As a result, HR personnel should consider using employee monitoring software to ensure that their employees are striking the right balance and optimizing their workers’ time.

For instance, Microsoft analyzed dataOpens a new window from its monitoring initiatives and found that it needed to shift personnel resources to its management teams, which were experiencing a 100% increase in the number of calls and communications they were receiving. Also, the company learned that employees were most productive between 8 AM and 11 AM, allowing them to move meetings to the afternoon to optimize workers’ best hours.

To best assess productivity, consider implementing an outcomes-based assessment of productivity. Rather than counting keystrokes or mouse movements, measure specific, predetermined outcomes that allow employees to flourish in their positions rather than be inundated with arbitrary metrics that don’t inherently move your business forward.

Learn More: Time Tracking and Screen Monitoring: Are You Having Trouble Trusting Remote Employees?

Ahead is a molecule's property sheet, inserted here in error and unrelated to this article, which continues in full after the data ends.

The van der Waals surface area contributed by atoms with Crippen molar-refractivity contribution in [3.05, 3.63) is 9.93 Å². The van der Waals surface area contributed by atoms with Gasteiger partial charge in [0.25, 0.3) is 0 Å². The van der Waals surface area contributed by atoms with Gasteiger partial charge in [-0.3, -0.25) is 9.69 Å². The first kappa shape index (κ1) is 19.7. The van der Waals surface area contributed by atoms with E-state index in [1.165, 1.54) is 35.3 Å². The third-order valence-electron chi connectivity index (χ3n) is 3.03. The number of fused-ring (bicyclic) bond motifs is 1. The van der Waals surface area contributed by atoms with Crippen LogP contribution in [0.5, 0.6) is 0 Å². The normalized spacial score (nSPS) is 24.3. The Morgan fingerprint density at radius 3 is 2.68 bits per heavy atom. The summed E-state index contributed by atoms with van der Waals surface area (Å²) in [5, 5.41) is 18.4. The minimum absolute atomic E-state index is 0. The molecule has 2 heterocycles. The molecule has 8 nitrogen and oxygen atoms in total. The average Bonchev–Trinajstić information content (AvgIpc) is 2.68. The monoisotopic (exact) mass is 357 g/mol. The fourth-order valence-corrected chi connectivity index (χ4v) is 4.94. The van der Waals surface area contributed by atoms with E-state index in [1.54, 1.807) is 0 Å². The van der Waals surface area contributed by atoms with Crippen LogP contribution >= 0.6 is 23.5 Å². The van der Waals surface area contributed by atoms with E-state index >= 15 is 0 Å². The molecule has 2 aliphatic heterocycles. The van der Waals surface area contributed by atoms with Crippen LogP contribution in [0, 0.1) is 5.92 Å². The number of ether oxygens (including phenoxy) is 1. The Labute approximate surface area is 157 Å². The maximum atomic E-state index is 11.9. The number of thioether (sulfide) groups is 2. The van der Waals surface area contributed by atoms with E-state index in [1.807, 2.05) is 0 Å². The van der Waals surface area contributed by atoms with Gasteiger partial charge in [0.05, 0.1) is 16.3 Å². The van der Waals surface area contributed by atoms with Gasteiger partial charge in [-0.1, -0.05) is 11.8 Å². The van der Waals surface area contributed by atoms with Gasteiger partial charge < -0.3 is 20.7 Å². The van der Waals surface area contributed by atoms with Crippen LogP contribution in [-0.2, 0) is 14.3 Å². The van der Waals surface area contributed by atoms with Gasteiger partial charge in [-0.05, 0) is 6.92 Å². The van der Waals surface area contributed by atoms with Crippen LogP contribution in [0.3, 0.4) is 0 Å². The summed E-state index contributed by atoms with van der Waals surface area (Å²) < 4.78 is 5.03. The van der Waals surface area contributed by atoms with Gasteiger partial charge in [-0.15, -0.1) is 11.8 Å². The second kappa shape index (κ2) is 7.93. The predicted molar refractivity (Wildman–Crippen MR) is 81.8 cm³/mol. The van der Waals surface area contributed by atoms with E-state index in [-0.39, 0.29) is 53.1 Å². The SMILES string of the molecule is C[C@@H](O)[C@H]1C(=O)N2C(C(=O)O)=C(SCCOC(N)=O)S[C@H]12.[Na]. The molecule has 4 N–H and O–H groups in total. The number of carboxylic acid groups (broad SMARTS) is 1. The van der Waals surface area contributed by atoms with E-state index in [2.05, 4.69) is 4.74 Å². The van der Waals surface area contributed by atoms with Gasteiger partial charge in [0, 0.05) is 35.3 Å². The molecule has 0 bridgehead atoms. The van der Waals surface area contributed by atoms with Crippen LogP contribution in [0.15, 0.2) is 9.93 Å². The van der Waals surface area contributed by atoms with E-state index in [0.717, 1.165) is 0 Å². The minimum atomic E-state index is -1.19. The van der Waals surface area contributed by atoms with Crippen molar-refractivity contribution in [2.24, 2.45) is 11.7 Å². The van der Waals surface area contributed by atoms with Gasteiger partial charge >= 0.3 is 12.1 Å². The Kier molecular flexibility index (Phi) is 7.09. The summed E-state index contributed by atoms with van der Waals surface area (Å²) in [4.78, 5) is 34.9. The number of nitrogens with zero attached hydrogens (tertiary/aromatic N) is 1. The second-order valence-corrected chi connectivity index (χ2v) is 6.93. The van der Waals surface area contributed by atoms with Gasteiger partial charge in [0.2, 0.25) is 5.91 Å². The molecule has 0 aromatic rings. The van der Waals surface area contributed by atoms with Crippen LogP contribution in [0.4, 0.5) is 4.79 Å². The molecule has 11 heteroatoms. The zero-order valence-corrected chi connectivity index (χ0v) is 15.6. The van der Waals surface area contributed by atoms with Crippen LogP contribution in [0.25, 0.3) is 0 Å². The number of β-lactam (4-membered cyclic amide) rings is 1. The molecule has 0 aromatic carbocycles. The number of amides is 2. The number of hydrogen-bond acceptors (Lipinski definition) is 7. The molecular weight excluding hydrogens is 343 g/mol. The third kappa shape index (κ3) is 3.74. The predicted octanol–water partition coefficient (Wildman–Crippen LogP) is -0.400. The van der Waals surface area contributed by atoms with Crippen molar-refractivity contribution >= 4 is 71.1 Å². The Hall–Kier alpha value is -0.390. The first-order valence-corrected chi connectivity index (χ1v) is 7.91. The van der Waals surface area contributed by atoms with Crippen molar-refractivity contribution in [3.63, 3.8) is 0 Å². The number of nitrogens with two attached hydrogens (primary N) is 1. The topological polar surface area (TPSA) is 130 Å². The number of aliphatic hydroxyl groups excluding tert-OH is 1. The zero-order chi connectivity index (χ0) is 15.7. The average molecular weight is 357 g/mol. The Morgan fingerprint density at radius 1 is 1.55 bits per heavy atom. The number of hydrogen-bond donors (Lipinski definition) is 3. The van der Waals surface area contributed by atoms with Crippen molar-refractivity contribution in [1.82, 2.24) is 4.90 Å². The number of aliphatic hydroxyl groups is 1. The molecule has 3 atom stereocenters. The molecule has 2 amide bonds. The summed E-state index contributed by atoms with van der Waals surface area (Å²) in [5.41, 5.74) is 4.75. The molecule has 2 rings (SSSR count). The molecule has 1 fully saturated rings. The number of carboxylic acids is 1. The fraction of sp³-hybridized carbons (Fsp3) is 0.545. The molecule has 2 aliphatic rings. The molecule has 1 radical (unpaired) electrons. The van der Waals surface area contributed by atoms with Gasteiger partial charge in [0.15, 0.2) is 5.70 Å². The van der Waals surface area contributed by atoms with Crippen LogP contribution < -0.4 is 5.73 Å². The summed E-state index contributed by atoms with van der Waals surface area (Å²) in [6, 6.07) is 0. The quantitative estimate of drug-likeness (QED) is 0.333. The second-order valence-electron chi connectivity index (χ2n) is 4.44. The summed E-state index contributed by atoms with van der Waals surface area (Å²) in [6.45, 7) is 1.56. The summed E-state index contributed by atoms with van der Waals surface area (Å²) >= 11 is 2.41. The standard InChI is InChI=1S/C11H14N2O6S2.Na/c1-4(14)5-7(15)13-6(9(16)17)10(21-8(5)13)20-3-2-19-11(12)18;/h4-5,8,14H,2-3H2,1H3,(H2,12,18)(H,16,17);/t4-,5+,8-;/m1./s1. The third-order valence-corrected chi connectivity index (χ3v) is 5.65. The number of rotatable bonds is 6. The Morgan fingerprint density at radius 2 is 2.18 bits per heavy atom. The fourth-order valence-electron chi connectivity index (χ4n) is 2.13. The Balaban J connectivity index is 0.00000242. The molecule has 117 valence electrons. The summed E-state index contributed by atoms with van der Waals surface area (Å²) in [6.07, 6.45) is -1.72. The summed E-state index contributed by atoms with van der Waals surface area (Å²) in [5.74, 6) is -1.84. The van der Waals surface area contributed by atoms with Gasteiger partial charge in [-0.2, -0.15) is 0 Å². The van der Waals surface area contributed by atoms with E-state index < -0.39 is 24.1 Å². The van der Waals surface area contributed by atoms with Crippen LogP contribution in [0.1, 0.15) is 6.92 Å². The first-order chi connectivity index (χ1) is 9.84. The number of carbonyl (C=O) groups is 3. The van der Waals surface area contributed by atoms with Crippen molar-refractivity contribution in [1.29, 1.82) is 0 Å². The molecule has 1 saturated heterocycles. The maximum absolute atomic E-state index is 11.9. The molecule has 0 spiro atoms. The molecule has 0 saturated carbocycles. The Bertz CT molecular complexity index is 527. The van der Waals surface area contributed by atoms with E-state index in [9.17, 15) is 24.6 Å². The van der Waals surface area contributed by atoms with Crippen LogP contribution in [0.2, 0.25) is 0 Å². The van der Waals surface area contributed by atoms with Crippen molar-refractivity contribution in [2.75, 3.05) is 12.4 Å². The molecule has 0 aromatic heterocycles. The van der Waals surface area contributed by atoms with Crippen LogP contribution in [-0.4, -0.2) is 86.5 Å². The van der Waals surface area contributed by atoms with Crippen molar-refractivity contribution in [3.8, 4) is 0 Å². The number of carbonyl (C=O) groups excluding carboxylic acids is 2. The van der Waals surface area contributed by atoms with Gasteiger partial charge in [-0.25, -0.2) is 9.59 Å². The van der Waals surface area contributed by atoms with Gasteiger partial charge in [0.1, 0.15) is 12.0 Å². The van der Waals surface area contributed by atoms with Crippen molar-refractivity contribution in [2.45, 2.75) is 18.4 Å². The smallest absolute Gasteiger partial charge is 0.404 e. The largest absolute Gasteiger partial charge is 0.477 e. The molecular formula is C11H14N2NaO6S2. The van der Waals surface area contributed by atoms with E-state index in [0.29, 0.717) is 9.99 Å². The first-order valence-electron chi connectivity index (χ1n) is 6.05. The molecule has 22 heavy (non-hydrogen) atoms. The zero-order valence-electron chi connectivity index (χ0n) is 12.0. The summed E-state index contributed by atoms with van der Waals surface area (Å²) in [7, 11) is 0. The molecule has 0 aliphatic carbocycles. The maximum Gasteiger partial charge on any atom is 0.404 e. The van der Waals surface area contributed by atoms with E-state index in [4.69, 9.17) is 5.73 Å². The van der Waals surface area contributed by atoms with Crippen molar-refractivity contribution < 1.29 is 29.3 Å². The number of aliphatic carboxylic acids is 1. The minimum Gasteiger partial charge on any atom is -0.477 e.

3. Regulatory compliance 

Data privacy regulations are quickly becoming ubiquitous. While these laws most prominently apply to customer data collection, many extend to employees as well. HR personnel will be tasked with parsing these obligations, which could become more complicated when remote employees work from different states or even countries.

For example, California’s Consumer Privacy Act, one of the most recent privacy regulations, enshrined employee privacy into lawOpens a new window . While employees can’t request the information be deleted until 2021, they are afforded the same protections as customers, including the right to know what data is collected and the purpose for collecting that information. Broadly, this means that companies should minimize data collection and carefully secure the data they do receive.

To ensure compliance, monitoring initiatives must be commensurate with the data risks and purpose. Before implementing a monitoring initiative, companies are encouraged to conduct an impact assessment that examines: